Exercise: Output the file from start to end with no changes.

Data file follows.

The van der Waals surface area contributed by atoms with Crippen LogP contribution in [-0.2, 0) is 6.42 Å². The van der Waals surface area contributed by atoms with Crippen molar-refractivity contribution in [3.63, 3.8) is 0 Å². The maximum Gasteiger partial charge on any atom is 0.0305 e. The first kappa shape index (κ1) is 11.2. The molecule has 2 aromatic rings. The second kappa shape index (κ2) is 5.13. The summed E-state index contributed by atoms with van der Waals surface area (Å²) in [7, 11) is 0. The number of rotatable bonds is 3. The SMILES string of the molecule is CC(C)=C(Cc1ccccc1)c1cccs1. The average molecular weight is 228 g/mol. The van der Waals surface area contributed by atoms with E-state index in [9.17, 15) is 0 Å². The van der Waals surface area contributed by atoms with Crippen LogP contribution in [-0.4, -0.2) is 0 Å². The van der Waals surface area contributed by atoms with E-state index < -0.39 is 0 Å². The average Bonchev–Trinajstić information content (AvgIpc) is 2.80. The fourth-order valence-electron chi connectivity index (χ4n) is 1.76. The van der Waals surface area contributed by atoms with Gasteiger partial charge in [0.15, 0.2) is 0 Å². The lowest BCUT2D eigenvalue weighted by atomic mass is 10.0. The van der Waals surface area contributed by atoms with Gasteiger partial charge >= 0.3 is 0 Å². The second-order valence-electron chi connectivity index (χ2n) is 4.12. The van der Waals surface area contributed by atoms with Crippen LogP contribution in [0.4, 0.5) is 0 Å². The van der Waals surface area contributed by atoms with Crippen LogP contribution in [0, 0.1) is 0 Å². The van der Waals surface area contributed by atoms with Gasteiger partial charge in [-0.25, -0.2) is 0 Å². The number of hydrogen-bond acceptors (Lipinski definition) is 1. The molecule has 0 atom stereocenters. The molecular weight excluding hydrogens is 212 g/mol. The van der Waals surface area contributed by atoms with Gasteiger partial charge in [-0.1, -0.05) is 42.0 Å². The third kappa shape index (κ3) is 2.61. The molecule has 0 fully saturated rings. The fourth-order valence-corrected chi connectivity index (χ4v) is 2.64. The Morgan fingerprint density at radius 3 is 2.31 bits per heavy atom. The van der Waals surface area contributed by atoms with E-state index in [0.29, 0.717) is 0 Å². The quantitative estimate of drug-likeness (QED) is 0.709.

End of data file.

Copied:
The van der Waals surface area contributed by atoms with Crippen LogP contribution in [-0.2, 0) is 6.42 Å². The van der Waals surface area contributed by atoms with Crippen molar-refractivity contribution in [3.63, 3.8) is 0 Å². The maximum Gasteiger partial charge on any atom is 0.0305 e. The first kappa shape index (κ1) is 11.2. The molecule has 2 aromatic rings. The second kappa shape index (κ2) is 5.13. The summed E-state index contributed by atoms with van der Waals surface area (Å²) in [7, 11) is 0. The number of rotatable bonds is 3. The SMILES string of the molecule is CC(C)=C(Cc1ccccc1)c1cccs1. The average molecular weight is 228 g/mol. The van der Waals surface area contributed by atoms with E-state index in [9.17, 15) is 0 Å². The van der Waals surface area contributed by atoms with Crippen LogP contribution in [-0.4, -0.2) is 0 Å². The van der Waals surface area contributed by atoms with E-state index < -0.39 is 0 Å². The average Bonchev–Trinajstić information content (AvgIpc) is 2.80. The fourth-order valence-electron chi connectivity index (χ4n) is 1.76. The van der Waals surface area contributed by atoms with Gasteiger partial charge in [0.15, 0.2) is 0 Å². The lowest BCUT2D eigenvalue weighted by atomic mass is 10.0. The van der Waals surface area contributed by atoms with Gasteiger partial charge >= 0.3 is 0 Å². The second-order valence-electron chi connectivity index (χ2n) is 4.12. The van der Waals surface area contributed by atoms with Crippen LogP contribution in [0.4, 0.5) is 0 Å². The van der Waals surface area contributed by atoms with Crippen LogP contribution in [0, 0.1) is 0 Å². The van der Waals surface area contributed by atoms with Gasteiger partial charge in [-0.25, -0.2) is 0 Å². The number of hydrogen-bond acceptors (Lipinski definition) is 1. The molecule has 0 atom stereocenters. The molecular weight excluding hydrogens is 212 g/mol. The van der Waals surface area contributed by atoms with Gasteiger partial charge in [-0.1, -0.05) is 42.0 Å². The third kappa shape index (κ3) is 2.61. The molecule has 0 fully saturated rings. The fourth-order valence-corrected chi connectivity index (χ4v) is 2.64. The Morgan fingerprint density at radius 3 is 2.31 bits per heavy atom. The van der Waals surface area contributed by atoms with E-state index in [0.29, 0.717) is 0 Å². The quantitative estimate of drug-likeness (QED) is 0.709.